Daily Management Review

After Belgian 'Non', EU, Canada Still Hope to Sign Trade Deal


10/25/2016




After Belgian 'Non', EU, Canada Still Hope to Sign Trade Deal
The European Union and Canada still appeared to be holding out hopes of a summit to sign off on the deal despite Belgium declaring on Monday that it could not formally back a free trade deal between the European Union and Canada because of an internal dispute.
 
The Comprehensive Economic and Trade Agreement (CETA), which needs the unanimous support of all 28 EU nations to be approved, is opposed by Belgium's French-speaking Wallonia region
 
The EU-Canada summit on Thursday to sign the pact with Canadian Prime Minister Justin Trudeau would be cancelled if Belgium could not overcome that opposition until late on Monday, the EU had aid.
 
However European Council President Donald Tusk said he and Trudeau still believed the summit could go ahead even after Belgian Prime Minister Charles Michel said he could not give consent. But European Council President Donald Tusk said he and Trudeau still believed the summit could go ahead.
 
"Together with PM @JustinTrudeau, we think Thursday's summit still possible. We encourage all parties to find a solution. There's yet time," Tusk said in a tweet.
 
The Canadian prime minister and Tusk agreed to stay in close contact "in the coming hours and days", a Trudeau spokesman said in Ottawa.

"CETA isn't dead" but she sidestepped questions about what would happen if the EU failed to come to an agreement this week. We wish them well and we hope they can get there ... this deal is done - it's time to move on, get it signed and then get it ratified," she told reporters in the Canadian capital,” said Canadian Trade Minister Chrystia Freeland.
 
A meeting of the heads of Belgium's regions and linguistic communities was called by Michel, whose federal government backs the agreement.
 
"We cannot give a 'Yes'," Wallonia premier Paul Magnette told reporters afterwards. The problem is with the EU authorities and not Ottawa, which has already agreed to modifications in the deal, he said.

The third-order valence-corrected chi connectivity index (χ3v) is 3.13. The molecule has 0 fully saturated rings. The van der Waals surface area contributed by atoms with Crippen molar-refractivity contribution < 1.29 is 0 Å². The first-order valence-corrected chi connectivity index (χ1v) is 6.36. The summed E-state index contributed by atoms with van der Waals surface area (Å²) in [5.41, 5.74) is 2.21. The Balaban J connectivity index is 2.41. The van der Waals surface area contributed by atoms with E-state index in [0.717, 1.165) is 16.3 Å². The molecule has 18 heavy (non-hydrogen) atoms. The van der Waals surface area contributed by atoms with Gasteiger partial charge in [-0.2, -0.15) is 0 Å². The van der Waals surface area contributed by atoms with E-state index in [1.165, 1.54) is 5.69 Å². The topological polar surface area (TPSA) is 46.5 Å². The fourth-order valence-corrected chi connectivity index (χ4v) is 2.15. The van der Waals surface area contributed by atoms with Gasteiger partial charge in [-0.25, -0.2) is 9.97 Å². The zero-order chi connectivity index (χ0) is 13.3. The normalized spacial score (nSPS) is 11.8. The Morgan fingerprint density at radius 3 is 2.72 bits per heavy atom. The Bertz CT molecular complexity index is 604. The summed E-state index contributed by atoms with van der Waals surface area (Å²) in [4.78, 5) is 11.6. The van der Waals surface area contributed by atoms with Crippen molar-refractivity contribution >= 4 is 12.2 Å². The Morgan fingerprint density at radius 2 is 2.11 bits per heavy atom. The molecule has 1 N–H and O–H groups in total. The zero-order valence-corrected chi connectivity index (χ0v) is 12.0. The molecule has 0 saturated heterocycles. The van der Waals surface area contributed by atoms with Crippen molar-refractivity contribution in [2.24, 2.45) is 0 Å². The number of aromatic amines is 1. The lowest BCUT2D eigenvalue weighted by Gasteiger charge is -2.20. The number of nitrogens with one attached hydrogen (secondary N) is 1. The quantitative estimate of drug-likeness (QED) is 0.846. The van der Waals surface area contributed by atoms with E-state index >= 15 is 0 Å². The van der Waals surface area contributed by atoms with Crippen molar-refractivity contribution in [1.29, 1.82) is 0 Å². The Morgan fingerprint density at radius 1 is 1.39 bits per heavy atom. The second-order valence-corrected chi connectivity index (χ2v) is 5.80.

While Dutch- and German-speakers back Michel's centre-right coalition, weight behind the Walloons has been thrown by other Socialist Party-led authorities, including those of the bilingual capital Brussels.
 
A trade deal with Canada, the EU's 12th-largest trading partner, is not the primary issue according to many.
 
The image of a bloc already battered by Britain's vote to leave it and disputes over Europe's migration crisis would be undermined if CETA fails and the EU's hopes of completing similar deals with the United States or Japan would be in tatters.
 
"These are dark days for European trade policy. This blockade is undermining the trust of international partners in the EU," said Ulrich Grillo, president of the Federation of German Industries.
The situation was called a real shame by Geert Bourgeois, premier of the Dutch-speaking Flanders region.
 
"We're the laughing stock of the whole world. It's bad for Wallonia, for Flanders, for Belgium, for Europe, for the whole world," he told reporters after the meeting.
 
They are willing to keep talking with the Walloons, say EU negotiators. Saying the problems were internal ones for the Europeans to sort out, Freeland left in frustration after talks in the regional capital, Namur, on Friday.
 
"A reasonable time frame would be the end of the year. With that, we could get there," Andre Antoine, the Walloon parliament speaker, told Reuters earlier on Monday adding that more time was needed.
 
(Source:www.reuters.com) 






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